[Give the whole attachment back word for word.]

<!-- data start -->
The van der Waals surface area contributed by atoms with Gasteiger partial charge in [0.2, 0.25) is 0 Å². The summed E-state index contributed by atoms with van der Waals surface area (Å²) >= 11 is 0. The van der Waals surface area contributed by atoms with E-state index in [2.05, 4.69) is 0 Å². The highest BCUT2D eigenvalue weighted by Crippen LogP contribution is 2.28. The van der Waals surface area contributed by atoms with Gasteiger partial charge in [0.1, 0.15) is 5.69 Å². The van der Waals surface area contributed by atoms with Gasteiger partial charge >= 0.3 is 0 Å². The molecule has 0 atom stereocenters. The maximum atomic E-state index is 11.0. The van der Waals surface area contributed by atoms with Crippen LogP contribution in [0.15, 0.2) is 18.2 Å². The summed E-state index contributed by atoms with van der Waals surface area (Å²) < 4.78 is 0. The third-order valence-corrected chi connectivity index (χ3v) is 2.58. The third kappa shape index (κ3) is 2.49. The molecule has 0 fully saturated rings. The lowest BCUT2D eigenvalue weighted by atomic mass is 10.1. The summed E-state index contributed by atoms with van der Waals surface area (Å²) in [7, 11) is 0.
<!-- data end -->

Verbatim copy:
The van der Waals surface area contributed by atoms with Gasteiger partial charge in [0.2, 0.25) is 0 Å². The summed E-state index contributed by atoms with van der Waals surface area (Å²) >= 11 is 0. The van der Waals surface area contributed by atoms with E-state index in [2.05, 4.69) is 0 Å². The highest BCUT2D eigenvalue weighted by Crippen LogP contribution is 2.28. The van der Waals surface area contributed by atoms with Gasteiger partial charge in [0.1, 0.15) is 5.69 Å². The van der Waals surface area contributed by atoms with Gasteiger partial charge >= 0.3 is 0 Å². The molecule has 0 atom stereocenters. The maximum atomic E-state index is 11.0. The van der Waals surface area contributed by atoms with Crippen LogP contribution in [0.15, 0.2) is 18.2 Å². The summed E-state index contributed by atoms with van der Waals surface area (Å²) < 4.78 is 0. The third-order valence-corrected chi connectivity index (χ3v) is 2.58. The third kappa shape index (κ3) is 2.49. The molecule has 0 fully saturated rings. The lowest BCUT2D eigenvalue weighted by atomic mass is 10.1. The summed E-state index contributed by atoms with van der Waals surface area (Å²) in [7, 11) is 0.